Anti-supplementation is the concept embodied in federal Medicare and Medicaid laws that a provider who accepts a resident whose care is paid for by Medicare or Medicaid may not charge any amount above and beyond what Medicare or Medicaid pays for covered services. This includes not charging more than any permitted copay or deductible for a covered service. Note that this does not preclude a provider from charging additional amounts for services not covered by Medicaid or Medicare which a resident or their responsible party has requested.
Violation of the anti-supplementation laws can result in false claims and related criminal laws and violations of OBRA residents’ rights requirements. These prohibitions also extend to payments for covered services above and beyond what the program will pay by any third person on behalf of a resident (such as a family member). And, supplementation payments may be in the form of cash or free or discounted services (such as free or discounted services a hospital may offer to a SNF to induce acceptance of Medicaid or Medicare residents). Note that a properly-developed and implemented “reserved bed arrangement” does not constitute prohibited supplementation (see discussion of requirements and limitations regarding reserved bed arrangements under separate discussion of that risk area in this compliance guidance).
Following is a sample auditing and monitoring approach facilities may wish to use, tailored to their own operations, to track and ensure compliance with anti-supplementation laws and requirements. As in other parts of this compliance guidance, we approach this monitoring task in three discrete sections, posed as questions to guide the compliance monitoring staff or team:
Specifically, what are we being asked to measure or monitor?
- Does the facility charge any amounts to any resident for a covered service paid for by Medicare or Medicaid, whether that amount is cash or a free or discounted service or item provided by another health care provider?
- Do we require any guarantees of payment (in any form) other than required copays or deductibles from any resident or any third party on behalf of the resident as a condition of admission or continued stay at the facility?
- Do our admissions and billing staff understand what supplementation means and the prohibition on supplementation?
Specifically, where should we look to answer questions 1 – 3, above?
- Interview applicable billing and admissions staff on a periodic basis [define schedule] to ensure they understand what supplementation is and the prohibitions on supplementation. This will be handled by [define staff].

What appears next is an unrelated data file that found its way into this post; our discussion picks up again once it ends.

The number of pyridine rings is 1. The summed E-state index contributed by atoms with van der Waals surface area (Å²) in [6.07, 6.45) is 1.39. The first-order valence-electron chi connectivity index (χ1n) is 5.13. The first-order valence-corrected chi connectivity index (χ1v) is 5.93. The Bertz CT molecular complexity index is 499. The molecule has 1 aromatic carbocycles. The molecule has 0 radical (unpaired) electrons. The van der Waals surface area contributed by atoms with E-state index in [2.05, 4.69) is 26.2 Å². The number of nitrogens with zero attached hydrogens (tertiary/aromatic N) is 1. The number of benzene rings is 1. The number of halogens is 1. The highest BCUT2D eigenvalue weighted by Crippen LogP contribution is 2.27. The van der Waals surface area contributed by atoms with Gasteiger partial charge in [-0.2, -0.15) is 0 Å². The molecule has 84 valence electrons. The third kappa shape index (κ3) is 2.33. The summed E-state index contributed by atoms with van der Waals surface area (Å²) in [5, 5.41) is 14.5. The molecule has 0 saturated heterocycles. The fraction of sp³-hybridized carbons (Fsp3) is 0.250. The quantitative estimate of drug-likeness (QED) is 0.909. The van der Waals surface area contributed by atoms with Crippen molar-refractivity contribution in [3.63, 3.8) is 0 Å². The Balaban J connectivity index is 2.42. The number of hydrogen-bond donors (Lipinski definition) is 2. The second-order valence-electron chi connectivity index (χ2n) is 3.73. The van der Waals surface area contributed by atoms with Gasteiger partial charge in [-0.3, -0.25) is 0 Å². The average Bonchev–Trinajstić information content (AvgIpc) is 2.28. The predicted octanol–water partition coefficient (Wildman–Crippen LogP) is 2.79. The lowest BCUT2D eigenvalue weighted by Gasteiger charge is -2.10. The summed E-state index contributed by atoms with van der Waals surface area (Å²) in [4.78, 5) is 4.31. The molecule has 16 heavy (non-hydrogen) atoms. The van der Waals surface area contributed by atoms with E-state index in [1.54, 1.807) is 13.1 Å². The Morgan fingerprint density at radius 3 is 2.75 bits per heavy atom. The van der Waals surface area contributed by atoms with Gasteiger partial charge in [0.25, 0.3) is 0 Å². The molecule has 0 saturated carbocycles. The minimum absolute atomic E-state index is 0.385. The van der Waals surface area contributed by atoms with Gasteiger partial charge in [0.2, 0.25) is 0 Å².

- Review all resident and Medicaid/Medicare bills, claims and/or invoices to ensure the facility only charges the amount paid by the applicable program for any covered service, along with any permitted deductible or copay. This will include a sample of [define number of claims/bills] to be reviewed [define schedule] and will be handled by [define staff].
- Review a sample of [define size] resident or third party invoices to ensure that any services for which separate charges, above and beyond what Medicaid or Medicare pay, are for non-covered items (not paid for by Medicare or Medicaid) which the resident has specifically requested with full knowledge that they are not required to request such services but are required to pay for them if requested. This audit will be performed [define frequency] by [define responsible staff].
What do we do with the results of our Anti-Supplementation efforts?
- Results should be provided to the facility’s compliance officer and compliance committee for evaluation and response.
- Policies and procedures governing therapy services should be modified, as appropriate, based on these findings and appropriate training or re-training provided to relevant staff.
- Other corrective actions should be implemented as appropriate and explained to clinical and/or billing staff, with follow up to ensure compliance with same.
- This information should be provided to the Quality Assurance Committee and to the facility/company Board of Directors or owners, including the results of the audit, any problems identified and any corrective measures implemented, along with a plan for ongoing review and monitoring of corrective actions.